Danville, Ky., Nov. 3, 1893 [November 3, 1893]
Mr. Herbert H. Hill,
Pres't [President] State College Foot-ball Assoc'n [University of Kentucky Football Association],
I wrote you yesterday acknowledging the receipt of your recent favor, and saying that I could not give a definite answer to your challenge until I had conferred with the Faculty of Centre College. I have to-day had such a conference, with the result that permission to play the proposed extra game of Thanksgiving Day is denied; the Directors of the College Athletic Association have also taken independent but concurrent action with that of the Faculty upon your proposition. The grounds of this prohibition by the two Boards of Control having authority in such matters are understood to be - aside from the fact that the proposed game would interfere with other arrangements which we prefer making - in substance the following:-
First, the bitter feeling already engendered between the two colleges, as evidenced by certain occurrences at the recent game in Danville, and by published articles since the game, make it highly undesirable to bring the two colleges again in competition this season. Athletics must be subordinated always and strictly to the higher interests of education and good fellowship between sister institutions; but a new contest of the kind suggested would almost certainly tend to unhealthful excitement and distraction of attention during the intervening weeks of anticipation and preparation, and would very likely to result finally
in further embitterment of feeling and possibly in still more serious trouble. It is hardly conceivable that the effect of such a game upon college life and intercollegiate relations could in any way be beneficial.
Secondly, the foot-ball team of this college will not be allowed to play with any other team that accepts the issue of a game in the spirit exhibited by those defeated in the late contest, and that continues to make or to countenance public charges against us of trickery and unfair dealing. It cannot be forgotten that the progress of the game last week was forcibly interfered with by those who wished to withstand a decision that was not to their fancy; nor can we forget that it has been freely charged that the gentlemen who acted as umpire was "rung into" the game by a subterfuge on our part,- an insinuation as baseless as it is offensive; nor can we forget that the candor and honor of the gentleman in question have been assailed in the persistent representations that he favored the home team, when as matter of fact he leaned in his strict impartiality if anything to the other side. Were there no other considerations involved, self respect alone would compel us to decline the challenge now submitted to us.
But, thirdly, there is no occasion or reason of any kind for a new game; there is no question or issue to try that has not been sufficiently and fairly,- at least as far as concerns our late opponents - tried already. If the hour and a half's struggle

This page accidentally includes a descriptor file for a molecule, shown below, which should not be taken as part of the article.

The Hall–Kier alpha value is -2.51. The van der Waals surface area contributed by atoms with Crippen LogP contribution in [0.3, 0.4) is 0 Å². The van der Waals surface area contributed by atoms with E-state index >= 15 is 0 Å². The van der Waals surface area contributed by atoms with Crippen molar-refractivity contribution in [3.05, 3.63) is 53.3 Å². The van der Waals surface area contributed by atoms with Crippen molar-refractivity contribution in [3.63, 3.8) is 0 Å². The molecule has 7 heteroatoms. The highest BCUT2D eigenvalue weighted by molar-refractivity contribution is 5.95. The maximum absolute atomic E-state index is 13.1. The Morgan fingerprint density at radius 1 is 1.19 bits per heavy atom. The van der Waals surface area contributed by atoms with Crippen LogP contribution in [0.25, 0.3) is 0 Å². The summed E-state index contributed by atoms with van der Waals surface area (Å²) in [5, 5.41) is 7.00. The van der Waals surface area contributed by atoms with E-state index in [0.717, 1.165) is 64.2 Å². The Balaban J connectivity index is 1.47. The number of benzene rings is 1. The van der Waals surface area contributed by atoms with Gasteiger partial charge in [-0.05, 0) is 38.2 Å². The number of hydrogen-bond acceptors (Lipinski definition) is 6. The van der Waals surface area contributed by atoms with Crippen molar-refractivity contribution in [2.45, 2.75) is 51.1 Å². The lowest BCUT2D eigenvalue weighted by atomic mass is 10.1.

of the other day did not settle which is the better team, how could that point be settled by a new struggle of the same kind.
If the team that now challenges us to further trial is the stronger, they certainly had the best opportunity in the world to prove it last Saturday, when they encountered our team weakened and discouraged, not knowing up to within ten minutes of the game whether or not their captain would be allowed to play with them, and obliged at the last moment suddenly to adjust themselves to new conditions. We thought that we had a right to claim that we were playing at an unfair disadvantage, because the final answer in writing to our proposal to play a certain list including myself as captain was expressly approved after the list had been submitted also "to several of the foot-ball management". We were unprepared therefore for the strict insistence in committee upon a technicality, which threatened us in case we refused to play under the conditions imposed, with forfeiture of the game, loss of the championship, and (what in the state of our treasury was of paramount importance) the loss of the profits of the afternoon's game. We therefore accepted the situation and won in spite of it, not by favor of it. We are sure in our own minds that the contest did not reveal the actual disproportion of the two teams in merit, but having accepted the conditions of the game we played under them, and after the game made no complaint. The State College [University of Kentucky] is entitled to the credit of the score made; we make no question of the issue,- and we cannot allow our opponents to question it.
And, lastly, we are strongly of the opinion that it would be setting a bad precedent to arrange a new game because one party to a contest once decided is dissatisfied with the result. The example would be pernicious even were there in the original instance some real occasion or excuse for such a re-trial of a contest, and not as in the present case where there is even no plausible pretext for it. It would thereafter be necessary only to question an umpire's decision, and the entire result of a game could be invalidated and a re-trial of it ordered. We do not believe it to be for the best interests of intercollegiate athletics to set such a precedent.
Constrained therefore by the prohibition of the Faculty and the Directors of the Association, and by the foregoing considerations which are held each and singly by itself to be sufficient, I have to return an absolute and final declination of your challenge. I beg to add, however, that on all other accounts than those mentioned it would give me personally and all the members of our team the liveliest satisfaction to have the opportunity of meeting again in the field the team that we beat last week by too small a majority.
Very truly yours,
Physical Director and Captain.
Mr. Durant Berry [Walter D. Berry]